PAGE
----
by Charles Blahous
January 28, 2014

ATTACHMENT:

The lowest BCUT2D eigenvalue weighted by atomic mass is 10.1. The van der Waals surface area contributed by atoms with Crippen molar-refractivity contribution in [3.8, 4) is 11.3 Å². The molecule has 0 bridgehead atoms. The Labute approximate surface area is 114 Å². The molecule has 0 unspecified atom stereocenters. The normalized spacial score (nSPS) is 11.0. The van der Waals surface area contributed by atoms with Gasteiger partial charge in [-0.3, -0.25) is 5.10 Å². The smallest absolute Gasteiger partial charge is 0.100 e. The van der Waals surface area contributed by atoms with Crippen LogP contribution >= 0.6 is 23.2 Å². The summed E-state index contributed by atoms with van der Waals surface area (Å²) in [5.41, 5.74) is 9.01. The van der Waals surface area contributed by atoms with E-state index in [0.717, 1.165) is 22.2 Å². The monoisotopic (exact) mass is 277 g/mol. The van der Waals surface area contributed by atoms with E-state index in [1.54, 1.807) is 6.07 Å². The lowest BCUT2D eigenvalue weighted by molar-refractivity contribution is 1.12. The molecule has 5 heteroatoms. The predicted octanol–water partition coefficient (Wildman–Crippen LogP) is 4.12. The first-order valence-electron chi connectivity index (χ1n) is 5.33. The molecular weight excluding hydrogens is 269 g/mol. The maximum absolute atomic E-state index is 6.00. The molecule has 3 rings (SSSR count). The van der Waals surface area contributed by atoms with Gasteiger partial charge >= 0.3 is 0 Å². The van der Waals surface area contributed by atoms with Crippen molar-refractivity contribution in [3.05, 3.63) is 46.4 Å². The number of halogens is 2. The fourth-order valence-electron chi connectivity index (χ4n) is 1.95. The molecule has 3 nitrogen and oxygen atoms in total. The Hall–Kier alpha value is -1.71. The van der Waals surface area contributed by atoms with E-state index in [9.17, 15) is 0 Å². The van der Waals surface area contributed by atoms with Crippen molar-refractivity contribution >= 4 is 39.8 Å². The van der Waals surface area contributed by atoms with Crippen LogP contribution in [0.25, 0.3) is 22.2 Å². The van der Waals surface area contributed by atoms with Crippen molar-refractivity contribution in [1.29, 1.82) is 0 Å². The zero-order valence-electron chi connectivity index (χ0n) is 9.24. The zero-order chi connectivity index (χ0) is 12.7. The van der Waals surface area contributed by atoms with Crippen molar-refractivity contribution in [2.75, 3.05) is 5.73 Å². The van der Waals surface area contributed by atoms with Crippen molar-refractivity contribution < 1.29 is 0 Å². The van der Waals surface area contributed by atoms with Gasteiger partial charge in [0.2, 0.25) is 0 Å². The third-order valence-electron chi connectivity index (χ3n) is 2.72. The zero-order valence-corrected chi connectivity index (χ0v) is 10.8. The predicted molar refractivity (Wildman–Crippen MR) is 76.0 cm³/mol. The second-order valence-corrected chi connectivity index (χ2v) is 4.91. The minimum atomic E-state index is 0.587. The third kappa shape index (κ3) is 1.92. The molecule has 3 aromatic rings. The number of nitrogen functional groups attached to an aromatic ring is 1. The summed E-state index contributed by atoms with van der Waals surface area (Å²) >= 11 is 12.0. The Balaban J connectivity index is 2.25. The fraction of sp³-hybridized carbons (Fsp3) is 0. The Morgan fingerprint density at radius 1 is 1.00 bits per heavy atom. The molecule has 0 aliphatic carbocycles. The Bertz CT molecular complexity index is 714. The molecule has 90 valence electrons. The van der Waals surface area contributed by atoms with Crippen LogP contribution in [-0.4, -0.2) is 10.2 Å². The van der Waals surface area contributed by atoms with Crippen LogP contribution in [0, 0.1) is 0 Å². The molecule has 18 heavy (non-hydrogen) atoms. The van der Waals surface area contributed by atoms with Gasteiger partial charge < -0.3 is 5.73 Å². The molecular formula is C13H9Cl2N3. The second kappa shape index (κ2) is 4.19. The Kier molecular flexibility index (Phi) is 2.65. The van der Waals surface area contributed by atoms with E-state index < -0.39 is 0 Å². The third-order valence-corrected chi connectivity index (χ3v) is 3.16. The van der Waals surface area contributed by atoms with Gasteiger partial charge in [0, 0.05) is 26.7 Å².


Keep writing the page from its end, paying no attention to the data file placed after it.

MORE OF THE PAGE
Of late there has been a vigorous public debate over the significance of a recently-observed slowdown in the rate of US healthcare cost growth. Some have suggested that this cost growth slowdown may reflect transformative changes in the healthcare sector that could lead to improved Medicare finances, possibly even rendering further program reforms unnecessary. Unfortunately, the voicing of these hopes reflects a misunderstanding of the methodology underlying current Medicare projections. When these methods are fully understood, it becomes clear that despite the recent cost slowdown, Medicare faces substantial financial challenges that are best corrected sooner rather than later, and that Medicare costs are much more likely to be higher than current projections than lower.